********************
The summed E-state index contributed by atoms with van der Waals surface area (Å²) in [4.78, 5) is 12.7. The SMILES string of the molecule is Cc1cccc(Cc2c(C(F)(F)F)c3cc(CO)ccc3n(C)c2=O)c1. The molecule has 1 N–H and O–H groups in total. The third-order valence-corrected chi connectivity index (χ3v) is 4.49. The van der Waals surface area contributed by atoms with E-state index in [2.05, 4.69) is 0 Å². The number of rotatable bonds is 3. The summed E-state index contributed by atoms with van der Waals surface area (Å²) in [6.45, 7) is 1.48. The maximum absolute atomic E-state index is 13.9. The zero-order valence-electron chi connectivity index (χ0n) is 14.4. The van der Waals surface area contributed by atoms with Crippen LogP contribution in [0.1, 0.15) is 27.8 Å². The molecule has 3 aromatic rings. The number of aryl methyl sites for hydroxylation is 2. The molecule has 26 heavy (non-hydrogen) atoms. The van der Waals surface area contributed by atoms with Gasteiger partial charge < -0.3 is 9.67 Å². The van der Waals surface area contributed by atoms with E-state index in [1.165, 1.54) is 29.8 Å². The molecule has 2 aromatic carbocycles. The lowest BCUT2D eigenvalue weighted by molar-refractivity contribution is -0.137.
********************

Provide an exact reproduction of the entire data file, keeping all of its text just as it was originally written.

The summed E-state index contributed by atoms with van der Waals surface area (Å²) in [4.78, 5) is 12.7. The SMILES string of the molecule is Cc1cccc(Cc2c(C(F)(F)F)c3cc(CO)ccc3n(C)c2=O)c1. The molecule has 1 N–H and O–H groups in total. The third-order valence-corrected chi connectivity index (χ3v) is 4.49. The van der Waals surface area contributed by atoms with E-state index in [2.05, 4.69) is 0 Å². The number of rotatable bonds is 3. The summed E-state index contributed by atoms with van der Waals surface area (Å²) in [6.45, 7) is 1.48. The maximum absolute atomic E-state index is 13.9. The zero-order valence-electron chi connectivity index (χ0n) is 14.4. The van der Waals surface area contributed by atoms with Crippen LogP contribution in [0.1, 0.15) is 27.8 Å². The molecule has 3 aromatic rings. The number of aryl methyl sites for hydroxylation is 2. The molecule has 26 heavy (non-hydrogen) atoms. The van der Waals surface area contributed by atoms with Gasteiger partial charge < -0.3 is 9.67 Å². The van der Waals surface area contributed by atoms with E-state index in [1.165, 1.54) is 29.8 Å². The molecule has 2 aromatic carbocycles. The lowest BCUT2D eigenvalue weighted by molar-refractivity contribution is -0.137.